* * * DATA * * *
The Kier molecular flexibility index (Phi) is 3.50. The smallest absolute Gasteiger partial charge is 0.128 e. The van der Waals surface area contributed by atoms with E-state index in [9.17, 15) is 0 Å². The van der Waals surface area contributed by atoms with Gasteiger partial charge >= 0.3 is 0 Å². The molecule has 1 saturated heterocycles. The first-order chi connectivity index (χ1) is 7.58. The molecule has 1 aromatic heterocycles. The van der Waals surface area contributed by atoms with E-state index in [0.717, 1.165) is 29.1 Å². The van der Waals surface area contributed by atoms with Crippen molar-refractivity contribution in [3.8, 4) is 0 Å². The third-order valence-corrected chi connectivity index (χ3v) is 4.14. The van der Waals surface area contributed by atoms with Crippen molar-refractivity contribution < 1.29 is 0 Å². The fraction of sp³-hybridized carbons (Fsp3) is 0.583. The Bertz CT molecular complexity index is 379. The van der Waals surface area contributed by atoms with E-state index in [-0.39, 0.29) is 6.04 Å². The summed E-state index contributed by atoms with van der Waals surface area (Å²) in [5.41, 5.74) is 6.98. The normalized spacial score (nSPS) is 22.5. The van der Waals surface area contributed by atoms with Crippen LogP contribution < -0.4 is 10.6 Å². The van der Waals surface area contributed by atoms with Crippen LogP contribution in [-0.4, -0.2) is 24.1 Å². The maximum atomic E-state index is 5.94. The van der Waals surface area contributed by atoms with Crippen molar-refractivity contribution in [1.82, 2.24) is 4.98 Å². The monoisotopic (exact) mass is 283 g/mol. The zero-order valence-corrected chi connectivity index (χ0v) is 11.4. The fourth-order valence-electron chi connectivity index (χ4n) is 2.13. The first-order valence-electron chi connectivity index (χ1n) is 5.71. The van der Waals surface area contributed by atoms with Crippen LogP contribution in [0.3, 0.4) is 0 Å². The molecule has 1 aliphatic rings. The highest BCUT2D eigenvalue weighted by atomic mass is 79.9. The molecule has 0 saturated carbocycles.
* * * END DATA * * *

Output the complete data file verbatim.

The Kier molecular flexibility index (Phi) is 3.50. The smallest absolute Gasteiger partial charge is 0.128 e. The van der Waals surface area contributed by atoms with E-state index in [9.17, 15) is 0 Å². The van der Waals surface area contributed by atoms with Gasteiger partial charge >= 0.3 is 0 Å². The molecule has 1 saturated heterocycles. The first-order chi connectivity index (χ1) is 7.58. The molecule has 1 aromatic heterocycles. The van der Waals surface area contributed by atoms with E-state index in [0.717, 1.165) is 29.1 Å². The van der Waals surface area contributed by atoms with Crippen molar-refractivity contribution in [3.8, 4) is 0 Å². The third-order valence-corrected chi connectivity index (χ3v) is 4.14. The van der Waals surface area contributed by atoms with Crippen molar-refractivity contribution < 1.29 is 0 Å². The fraction of sp³-hybridized carbons (Fsp3) is 0.583. The Bertz CT molecular complexity index is 379. The van der Waals surface area contributed by atoms with E-state index in [-0.39, 0.29) is 6.04 Å². The summed E-state index contributed by atoms with van der Waals surface area (Å²) in [5.41, 5.74) is 6.98. The normalized spacial score (nSPS) is 22.5. The van der Waals surface area contributed by atoms with Crippen LogP contribution < -0.4 is 10.6 Å². The van der Waals surface area contributed by atoms with Crippen LogP contribution in [-0.4, -0.2) is 24.1 Å². The maximum atomic E-state index is 5.94. The van der Waals surface area contributed by atoms with Crippen molar-refractivity contribution in [1.82, 2.24) is 4.98 Å². The monoisotopic (exact) mass is 283 g/mol. The zero-order valence-corrected chi connectivity index (χ0v) is 11.4. The fourth-order valence-electron chi connectivity index (χ4n) is 2.13. The first-order valence-electron chi connectivity index (χ1n) is 5.71. The van der Waals surface area contributed by atoms with Crippen LogP contribution in [0.3, 0.4) is 0 Å². The molecule has 1 aliphatic rings. The highest BCUT2D eigenvalue weighted by atomic mass is 79.9. The molecule has 0 saturated carbocycles.